How To Get a NCAA Athletic Scholarship Offer

Girl basketball player

Each year, tens of thousands of high school students vie for NCAA athletic scholarships. Some students hope that an NCAA scholarship will be the first step towards a lucrative career in professional sports, while others see a scholarship as the only opportunity they will have to get a college education. No matter your own motivation is, these tips will give you an idea of what you need to do in order to improve your chances of receiving a scholarship offer.

  1. Start laying the groundwork as soon as possible. Although the hunt for athletic scholarships is often considered to be a senior year activity, the reality is that many students begin preparations as early as freshman year of high school. These preparations typically include practicing your sport and working out even during the off season; identifying several colleges that you would like to attend and finding out what skills and personal qualities those schools look for in scholarship athletes; and developing and maintaining sound study habits so that academic eligibility never becomes a problem for you.
  2. Attend camps and invitationals. Many colleges and universities host summer camps or special invitational events for prep students around the country. By attending these events, you'll be able to meet college coaches and team staff members, network with other top high school athletes, and get an idea of how you stack up against the competition.
  3. Familiarize yourself with recruiting policies. The NCAA has very stringent guidelines regarding the amount of contact that prospective high school recruits may have with college coaches and other school officials. If you violate any of these guidelines, you could jeopardize your scholarship eligibility. Current policies can be found in a handbook called "The NCAA Guide for the College-Bound Student-Athlete," which is available as a free download in PDF format at www.ncaa.org. Be sure to abide by all of the rules in the book, and to follow the procedures for registering with the NCAA Clearinghouse.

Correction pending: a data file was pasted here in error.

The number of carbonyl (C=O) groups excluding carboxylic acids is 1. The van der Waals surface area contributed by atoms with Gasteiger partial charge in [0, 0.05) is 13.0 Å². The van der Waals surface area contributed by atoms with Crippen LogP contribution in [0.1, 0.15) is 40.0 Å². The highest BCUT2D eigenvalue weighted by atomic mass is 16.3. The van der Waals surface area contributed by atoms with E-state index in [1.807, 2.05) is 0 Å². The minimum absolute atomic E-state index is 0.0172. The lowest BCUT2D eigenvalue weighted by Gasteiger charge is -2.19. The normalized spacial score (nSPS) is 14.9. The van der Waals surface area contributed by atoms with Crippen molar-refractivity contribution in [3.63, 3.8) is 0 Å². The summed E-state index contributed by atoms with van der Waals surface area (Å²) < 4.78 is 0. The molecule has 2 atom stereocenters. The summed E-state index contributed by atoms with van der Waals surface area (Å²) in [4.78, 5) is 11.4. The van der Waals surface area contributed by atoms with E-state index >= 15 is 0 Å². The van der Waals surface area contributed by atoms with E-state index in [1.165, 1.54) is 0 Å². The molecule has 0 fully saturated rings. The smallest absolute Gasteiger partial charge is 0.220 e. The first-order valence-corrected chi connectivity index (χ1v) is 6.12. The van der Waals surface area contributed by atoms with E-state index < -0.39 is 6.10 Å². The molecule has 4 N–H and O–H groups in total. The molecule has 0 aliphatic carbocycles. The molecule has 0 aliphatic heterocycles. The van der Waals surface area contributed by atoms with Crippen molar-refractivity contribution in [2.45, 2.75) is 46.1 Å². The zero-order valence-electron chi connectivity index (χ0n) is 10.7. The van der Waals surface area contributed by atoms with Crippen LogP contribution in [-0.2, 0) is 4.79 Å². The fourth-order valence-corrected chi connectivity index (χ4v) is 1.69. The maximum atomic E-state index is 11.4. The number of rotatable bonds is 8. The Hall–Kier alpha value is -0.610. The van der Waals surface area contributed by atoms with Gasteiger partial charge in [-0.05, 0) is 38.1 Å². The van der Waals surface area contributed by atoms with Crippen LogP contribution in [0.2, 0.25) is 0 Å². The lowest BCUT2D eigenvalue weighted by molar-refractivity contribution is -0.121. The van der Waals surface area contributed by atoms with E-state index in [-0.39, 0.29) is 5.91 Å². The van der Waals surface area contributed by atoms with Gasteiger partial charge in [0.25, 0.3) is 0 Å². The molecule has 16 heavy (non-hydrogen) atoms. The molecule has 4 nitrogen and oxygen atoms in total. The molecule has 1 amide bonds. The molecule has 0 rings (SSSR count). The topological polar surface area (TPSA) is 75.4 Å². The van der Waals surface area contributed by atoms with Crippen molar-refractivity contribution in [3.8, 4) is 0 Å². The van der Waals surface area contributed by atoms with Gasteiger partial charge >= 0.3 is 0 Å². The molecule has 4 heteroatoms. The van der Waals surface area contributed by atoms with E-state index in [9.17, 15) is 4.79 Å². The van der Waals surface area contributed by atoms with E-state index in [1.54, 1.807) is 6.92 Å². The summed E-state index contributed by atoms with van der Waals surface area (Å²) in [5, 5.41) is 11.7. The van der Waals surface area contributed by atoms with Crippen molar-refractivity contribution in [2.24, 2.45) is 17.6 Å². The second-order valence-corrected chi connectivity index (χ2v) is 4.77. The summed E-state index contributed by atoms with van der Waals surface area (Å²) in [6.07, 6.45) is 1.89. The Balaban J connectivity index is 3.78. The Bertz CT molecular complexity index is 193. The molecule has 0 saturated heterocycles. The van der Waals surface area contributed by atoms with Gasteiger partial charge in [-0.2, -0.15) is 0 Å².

4. Keep lesser-known schools in mind. Unless you are among the nation's most elite athletes in your sport, you shouldn't limit your scholarship search only to the top schools. For example, if you are a football player, it might be fun to dream about playing at USC, Texas, or Notre Dame. But at some point, you have to ask yourself whether or not you have a realistic chance of winning a scholarship to one of those schools. If your answer is "No," then consider going after a scholarship from a less prominent program such as New Mexico State or Middle Tennessee. You might also want to expand your search to include NCAA Division I-AA schools (Southern Illinois, Grambling State, Cal Poly, etc.) and NCAA Division II schools (Kentucky State, Minnesota-Duluth, West Virginia Tech, etc.).
  5. Put together a portfolio. Many scholarship hopefuls are mistakenly under the impression that colleges and universities actively monitor every prep program in the country. But the truth of the matter is that no school has the time or the personnel to do so. If you want college coaches to know that you deserve a scholarship, you've got to show them. This can be accomplished by creating an academic and athletic portfolio that will serve as a marketing tool. You should include a personal letter to the coach explaining why you want to play for his or her team, a highlight video of your best plays, letters of recommendation from your current coaches, and a resume containing pertinent academic and athletic information. You will send this packet out to the coach of every team you are interested in playing for, so be sure to make enough copies of all the material.
  6. Visit campuses and interview with coaches. If a coach is sufficiently impressed with your game footage and portfolio, you will receive an invitation to come to campus on an official recruiting visit. During your stay, you'll get a chance to see what life at that school would be like. You'll get to sit in on classes, meet and talk to current team members, and tour the team's practice and game facilities. You will also have an interview with the head coach or a top assistant so that he or she can assess your personality and demeanor.

If all goes well, you might get a scholarship offer on the spot. Even if you don't get an offer during your visit, that doesn't mean you won't eventually get one. After all, National Signing Day for new recruits isn't until February 1, and some coaches like to wait until November or December to make their final offers.

 

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